However, is this tactic covering the problem or exposing it? And does mere self-awareness provide the answer to our problems? Instead, it seems that deep self-awareness is the last thing that we want. Thoughts of our moral inadequacies and the punishment we know we deserve for them are highly threatening. Perhaps this is why it is not enough to be wildly successful and why we also need to constantly convince ourselves that we are morally deserving, worthy, and entitled. This is why it doesn’t matter how much money or power we have accrued. We still feel threatened when our character is maligned by even by a charge that we had wrongly cut into line. This should point us to the understanding that there is an unresolved issue deeper that ego.

Buddha would have answered that we have to live according to our moral nature, and that if we fail to, we will experience the effects of our negative karma. However, what if the effects of this “karma” are even more disastrous than Buddha was able to perceive? What if our moral failure had sentenced us to a perpetual sense of threat and doom? And what if it is this threat that has driven our ego into overdrive to prove our worthiness in the face of this overwhelming threat?

It also seems that we need to go a little deeper with our questioning. What kind of wisdom runs the karma wheel to ensure that we really receive what we deserve? It seems that this kind of justice would have to be administered intelligently.

It also seems that we are also aware of our need for forgiveness, however misplaced it might be. After the war, a Nazi was being medically attended to by a Jew. The Nazi begged for his forgiveness, even though this attendant hadn’t been directly affected by the Holocaust.

Why was forgiveness so important to this Nazi who was facing death? Did he know something that the West has long suppressed, because it represents too much of a threat? Jesus had highlighted this most basic conflict:

·       “And this is the judgment: the light has come into the world, and people loved the darkness rather than the light because their works were evil. For everyone who does wicked things hates the light and does not come to the light, lest his works should be exposed.” (John 3:19-20)

As lovers of the darkness and the lies we spin about ourselves and our worthiness, we hate anything that might expose our real condition. We are guilty as charged by our conscience! Consequently, we flee from the light and anyone who might shed that light. As a result, I have never heard anyone say, “I am seeing my psychologist because I want to learn the truth about myself.” Instead, we seek help for the reduction of our painful symptomology.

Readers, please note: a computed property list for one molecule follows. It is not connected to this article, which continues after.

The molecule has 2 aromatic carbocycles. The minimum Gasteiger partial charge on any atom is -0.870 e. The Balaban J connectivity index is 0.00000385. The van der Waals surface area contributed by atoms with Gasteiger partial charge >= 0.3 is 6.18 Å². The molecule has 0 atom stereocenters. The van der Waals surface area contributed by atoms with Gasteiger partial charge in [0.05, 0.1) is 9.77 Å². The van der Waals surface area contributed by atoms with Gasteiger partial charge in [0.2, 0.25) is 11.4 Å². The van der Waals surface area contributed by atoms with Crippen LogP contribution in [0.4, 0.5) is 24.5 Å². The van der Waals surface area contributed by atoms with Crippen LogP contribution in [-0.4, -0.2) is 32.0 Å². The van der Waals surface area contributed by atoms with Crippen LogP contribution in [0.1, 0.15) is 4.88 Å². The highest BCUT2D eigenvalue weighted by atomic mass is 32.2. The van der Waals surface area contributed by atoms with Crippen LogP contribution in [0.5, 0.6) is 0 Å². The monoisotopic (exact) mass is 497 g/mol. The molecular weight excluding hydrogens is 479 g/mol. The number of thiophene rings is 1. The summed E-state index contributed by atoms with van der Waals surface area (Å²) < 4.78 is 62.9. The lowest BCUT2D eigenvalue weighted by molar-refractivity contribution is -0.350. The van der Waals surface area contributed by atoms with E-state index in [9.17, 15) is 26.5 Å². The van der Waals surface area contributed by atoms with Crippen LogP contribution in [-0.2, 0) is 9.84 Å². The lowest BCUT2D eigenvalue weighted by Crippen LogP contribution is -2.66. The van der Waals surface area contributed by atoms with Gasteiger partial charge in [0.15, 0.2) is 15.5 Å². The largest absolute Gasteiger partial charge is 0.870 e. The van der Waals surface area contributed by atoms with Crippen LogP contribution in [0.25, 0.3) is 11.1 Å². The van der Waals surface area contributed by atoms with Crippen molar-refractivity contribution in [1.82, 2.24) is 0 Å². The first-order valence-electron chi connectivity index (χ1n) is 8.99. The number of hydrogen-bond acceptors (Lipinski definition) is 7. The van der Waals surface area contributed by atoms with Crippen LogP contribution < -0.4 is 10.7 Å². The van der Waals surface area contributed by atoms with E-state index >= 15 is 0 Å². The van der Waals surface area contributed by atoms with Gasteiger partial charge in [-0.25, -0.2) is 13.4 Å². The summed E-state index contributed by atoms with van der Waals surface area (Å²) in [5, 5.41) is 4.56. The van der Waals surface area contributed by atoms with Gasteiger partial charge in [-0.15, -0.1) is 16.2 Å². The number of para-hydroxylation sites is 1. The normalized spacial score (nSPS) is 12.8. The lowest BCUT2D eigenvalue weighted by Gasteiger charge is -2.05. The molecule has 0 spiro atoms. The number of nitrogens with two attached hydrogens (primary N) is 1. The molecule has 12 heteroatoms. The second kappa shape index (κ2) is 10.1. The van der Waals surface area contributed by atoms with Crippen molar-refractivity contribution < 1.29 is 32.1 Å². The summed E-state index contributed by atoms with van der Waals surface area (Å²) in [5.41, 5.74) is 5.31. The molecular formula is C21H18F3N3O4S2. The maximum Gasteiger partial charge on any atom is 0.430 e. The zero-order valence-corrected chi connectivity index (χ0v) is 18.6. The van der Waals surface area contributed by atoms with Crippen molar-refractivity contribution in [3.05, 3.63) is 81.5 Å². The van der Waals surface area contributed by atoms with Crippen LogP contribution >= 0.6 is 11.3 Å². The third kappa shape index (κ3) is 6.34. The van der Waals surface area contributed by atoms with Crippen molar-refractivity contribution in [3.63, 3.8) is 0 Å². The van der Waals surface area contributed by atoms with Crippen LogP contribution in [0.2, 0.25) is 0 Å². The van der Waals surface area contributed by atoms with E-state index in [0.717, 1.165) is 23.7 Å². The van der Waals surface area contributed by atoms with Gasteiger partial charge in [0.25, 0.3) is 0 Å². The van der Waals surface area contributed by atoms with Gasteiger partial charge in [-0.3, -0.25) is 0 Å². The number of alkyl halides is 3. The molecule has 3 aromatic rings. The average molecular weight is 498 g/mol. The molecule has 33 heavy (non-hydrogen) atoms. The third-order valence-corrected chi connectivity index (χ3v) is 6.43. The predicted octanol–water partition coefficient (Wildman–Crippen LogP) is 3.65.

Perhaps psychotherapy and meditation do reveal some important things about us, but I doubt that these can penetrate to the real source of the problem – our moral corruption – and certainly cannot rectify the problem. Ultimately, our problem is moral and relational. We have to confess our sins and receive forgiveness, not a self-generated forgiveness.

If this is true, the ego isn’t the problem but the mechanism trying to cover and compensate for the problem. Besides, the ego is deceptive. It is like jello, which can take disguised forms, as in the practice of self-improvement, the pursuit of a virtuous life, or even through religious practices, all used to inflate our sense of our worthiness. It is not that such practices are wrong, but they are deceptively used to cover the real problem – our alienation from God.

Epstein understands that the ego cannot be eliminated. Instead, it must be understood and properly channeled. But how? From my experience and the experience of millions of others, the underlying moral problem must first be adequately addressed rather than denied or drugged. It is the source of alienation from real self-knowledge and from our Creator, as many religions attest. We know that something is terribly wrong with us, and this sends our ego into obsessive overdrive to prove otherwise – that we are worthy by virtue of our attainments and social approval.

Biblical wisdom tells us that, fundamentally, we have to be reconciled to our righteous Creator who proved His love for us by dying for our sins:

·       “For God so loved the world, that he gave his only Son, that whoever believes in him should not perish but have eternal life.” (John 3:16)

It is this love alone that has enabled me to face myself and then to stand against the assaults of guilt and shame, despite my unworthiness.